Stop Living Dangerously, and Start Managing Turnover

2001 was a tough year. Like many of you, I saw a lot of staff pack up and go, and the ones that remained had to work harder, smarter, and wider (doing extra things they didn’t do before). But when it comes right down to it, working harder, smarter, and wider isn’t really a bad thing. In the long run I would argue that going through this process makes your organization more efficient and resilient. But it doesn’t come without a price. By the time it’s all over, your staff has been through a fair amount of stress and uncertainty. That can ultimately take a toll on team morale, employee motivation, and staff longevity. So here we are in 2002. The industry pundits say it’s going to be a better year. The economy will pick up, hiring will pick up?? and guess what??? so will staff turnover. Staff turnover is expensive, and if you’re setting yourself up for a lot of staff turnover in the coming months, they you’re living dangerously. So as things improve in the economy, how do you minimize the impact of turnover on your organization? I have some ideas, but I also have some bad news: the answer to this problem can’t be implemented overnight. It might take weeks or months, or maybe even a year, to change your departmental or company culture. But it will be well worth it. With that said, the time to start working on this is now! Let me share some of my ideas with you. These are low-cost, real-life (albeit sometimes obvious) things you can start doing today: Engage Your Staff If your people don’t know you are out there, they certainly won’t bother to come see you when they have a problem or concern. Just as in sales, it’s all about relationships. Let them hear from you on a regular basis?? not just when you have some bad news to deliver. Consider these practical ideas on keeping them engaged:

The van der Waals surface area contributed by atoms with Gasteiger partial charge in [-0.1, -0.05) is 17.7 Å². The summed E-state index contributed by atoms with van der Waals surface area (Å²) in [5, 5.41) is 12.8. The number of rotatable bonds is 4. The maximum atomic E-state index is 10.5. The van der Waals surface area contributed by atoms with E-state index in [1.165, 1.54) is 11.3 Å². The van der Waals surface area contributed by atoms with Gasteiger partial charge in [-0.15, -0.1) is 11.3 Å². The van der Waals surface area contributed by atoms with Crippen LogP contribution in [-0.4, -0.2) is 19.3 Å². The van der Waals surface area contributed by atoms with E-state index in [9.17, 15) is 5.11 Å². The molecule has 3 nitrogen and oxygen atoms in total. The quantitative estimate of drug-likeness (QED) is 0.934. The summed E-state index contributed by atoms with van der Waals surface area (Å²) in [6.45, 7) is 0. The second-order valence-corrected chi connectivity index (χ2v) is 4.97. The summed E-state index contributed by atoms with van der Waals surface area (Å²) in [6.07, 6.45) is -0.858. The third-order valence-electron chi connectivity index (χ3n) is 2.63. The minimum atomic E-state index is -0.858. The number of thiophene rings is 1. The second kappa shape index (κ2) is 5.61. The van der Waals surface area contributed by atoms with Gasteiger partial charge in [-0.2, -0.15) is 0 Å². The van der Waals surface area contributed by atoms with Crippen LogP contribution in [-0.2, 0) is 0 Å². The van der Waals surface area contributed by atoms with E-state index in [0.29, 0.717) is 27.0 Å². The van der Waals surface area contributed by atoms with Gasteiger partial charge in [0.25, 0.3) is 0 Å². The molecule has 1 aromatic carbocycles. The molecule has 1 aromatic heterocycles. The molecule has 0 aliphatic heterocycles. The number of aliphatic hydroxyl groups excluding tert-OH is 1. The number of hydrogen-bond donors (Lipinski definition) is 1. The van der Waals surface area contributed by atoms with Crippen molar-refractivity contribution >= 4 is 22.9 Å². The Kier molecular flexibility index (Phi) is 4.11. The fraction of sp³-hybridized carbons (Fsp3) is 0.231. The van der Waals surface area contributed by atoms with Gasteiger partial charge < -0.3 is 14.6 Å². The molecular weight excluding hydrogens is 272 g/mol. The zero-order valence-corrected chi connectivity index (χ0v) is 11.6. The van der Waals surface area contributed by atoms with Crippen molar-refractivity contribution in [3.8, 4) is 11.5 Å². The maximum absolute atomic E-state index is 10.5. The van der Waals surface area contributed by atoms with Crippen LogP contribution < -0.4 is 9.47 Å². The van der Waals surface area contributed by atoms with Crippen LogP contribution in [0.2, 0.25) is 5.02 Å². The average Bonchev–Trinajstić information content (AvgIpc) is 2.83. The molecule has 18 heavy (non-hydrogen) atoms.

• Write handwritten notes on birthdays or work anniversaries. You will be surprised by how many of them you will see on people’s desks on a permanent basis.
  • Send out a daily or weekly trivia question, and then later in the day recognize all the staff members that got it right.
  • Pose an interactive “Question of the Day.” For example: “If someone gave you a million dollars right now and told you that you could buy anything in the world you wanted, as long as you did it in the next hour, what would you buy?” This is meant to elicit interdepartmental bantering back and forth. It’s very healthy, promotes creativity, and usually burns itself out in 15-30 minutes.
  • Meet with your team regularly. It can be a 15-minute meeting or an hour. The key is to meet regularly. Already on a regular schedule? Try varying your format. For example, to start your meetings, split everyone into three or four groups and give them an exercise or a brainteaser to do. It’s a great way to get people to wake up, interact, and think outside the box.